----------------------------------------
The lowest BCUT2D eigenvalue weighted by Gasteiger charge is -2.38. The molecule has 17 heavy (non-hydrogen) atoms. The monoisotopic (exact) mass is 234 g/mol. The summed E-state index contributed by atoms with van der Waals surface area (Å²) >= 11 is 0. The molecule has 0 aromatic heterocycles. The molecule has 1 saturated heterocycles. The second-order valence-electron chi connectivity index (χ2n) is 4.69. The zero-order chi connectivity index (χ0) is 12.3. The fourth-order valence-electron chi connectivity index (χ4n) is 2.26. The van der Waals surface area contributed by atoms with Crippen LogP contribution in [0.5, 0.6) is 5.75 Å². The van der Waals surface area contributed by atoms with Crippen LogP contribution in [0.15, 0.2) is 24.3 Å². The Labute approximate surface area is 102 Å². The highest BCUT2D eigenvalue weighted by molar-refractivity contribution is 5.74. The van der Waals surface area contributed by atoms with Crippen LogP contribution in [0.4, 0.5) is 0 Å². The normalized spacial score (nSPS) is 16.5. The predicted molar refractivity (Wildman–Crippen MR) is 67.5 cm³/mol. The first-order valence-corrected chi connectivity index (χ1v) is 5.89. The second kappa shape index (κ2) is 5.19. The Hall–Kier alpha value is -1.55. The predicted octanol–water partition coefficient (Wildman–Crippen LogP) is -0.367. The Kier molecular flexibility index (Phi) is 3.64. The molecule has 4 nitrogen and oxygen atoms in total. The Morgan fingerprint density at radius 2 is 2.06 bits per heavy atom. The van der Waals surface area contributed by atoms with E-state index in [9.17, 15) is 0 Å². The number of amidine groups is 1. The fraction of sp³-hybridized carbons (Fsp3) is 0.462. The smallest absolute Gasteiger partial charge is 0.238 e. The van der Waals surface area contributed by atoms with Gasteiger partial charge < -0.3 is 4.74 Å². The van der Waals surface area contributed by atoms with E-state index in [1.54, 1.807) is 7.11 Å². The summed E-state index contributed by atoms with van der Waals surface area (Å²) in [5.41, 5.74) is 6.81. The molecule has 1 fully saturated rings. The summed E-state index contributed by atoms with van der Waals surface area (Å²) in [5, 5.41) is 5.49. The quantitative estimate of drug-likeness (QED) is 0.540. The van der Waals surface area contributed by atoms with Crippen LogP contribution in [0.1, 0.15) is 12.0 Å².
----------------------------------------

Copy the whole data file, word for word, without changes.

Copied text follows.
The lowest BCUT2D eigenvalue weighted by Gasteiger charge is -2.38. The molecule has 17 heavy (non-hydrogen) atoms. The monoisotopic (exact) mass is 234 g/mol. The summed E-state index contributed by atoms with van der Waals surface area (Å²) >= 11 is 0. The molecule has 0 aromatic heterocycles. The molecule has 1 saturated heterocycles. The second-order valence-electron chi connectivity index (χ2n) is 4.69. The zero-order chi connectivity index (χ0) is 12.3. The fourth-order valence-electron chi connectivity index (χ4n) is 2.26. The van der Waals surface area contributed by atoms with Crippen LogP contribution in [0.5, 0.6) is 5.75 Å². The van der Waals surface area contributed by atoms with Crippen LogP contribution in [0.15, 0.2) is 24.3 Å². The Labute approximate surface area is 102 Å². The highest BCUT2D eigenvalue weighted by molar-refractivity contribution is 5.74. The van der Waals surface area contributed by atoms with Crippen LogP contribution in [0.4, 0.5) is 0 Å². The normalized spacial score (nSPS) is 16.5. The predicted molar refractivity (Wildman–Crippen MR) is 67.5 cm³/mol. The first-order valence-corrected chi connectivity index (χ1v) is 5.89. The second kappa shape index (κ2) is 5.19. The Hall–Kier alpha value is -1.55. The predicted octanol–water partition coefficient (Wildman–Crippen LogP) is -0.367. The Kier molecular flexibility index (Phi) is 3.64. The molecule has 4 nitrogen and oxygen atoms in total. The Morgan fingerprint density at radius 2 is 2.06 bits per heavy atom. The van der Waals surface area contributed by atoms with E-state index in [9.17, 15) is 0 Å². The number of amidine groups is 1. The fraction of sp³-hybridized carbons (Fsp3) is 0.462. The smallest absolute Gasteiger partial charge is 0.238 e. The van der Waals surface area contributed by atoms with Gasteiger partial charge < -0.3 is 4.74 Å². The van der Waals surface area contributed by atoms with E-state index in [1.54, 1.807) is 7.11 Å². The summed E-state index contributed by atoms with van der Waals surface area (Å²) in [5.41, 5.74) is 6.81. The molecule has 1 fully saturated rings. The summed E-state index contributed by atoms with van der Waals surface area (Å²) in [5, 5.41) is 5.49. The quantitative estimate of drug-likeness (QED) is 0.540. The van der Waals surface area contributed by atoms with Crippen LogP contribution in [0.1, 0.15) is 12.0 Å².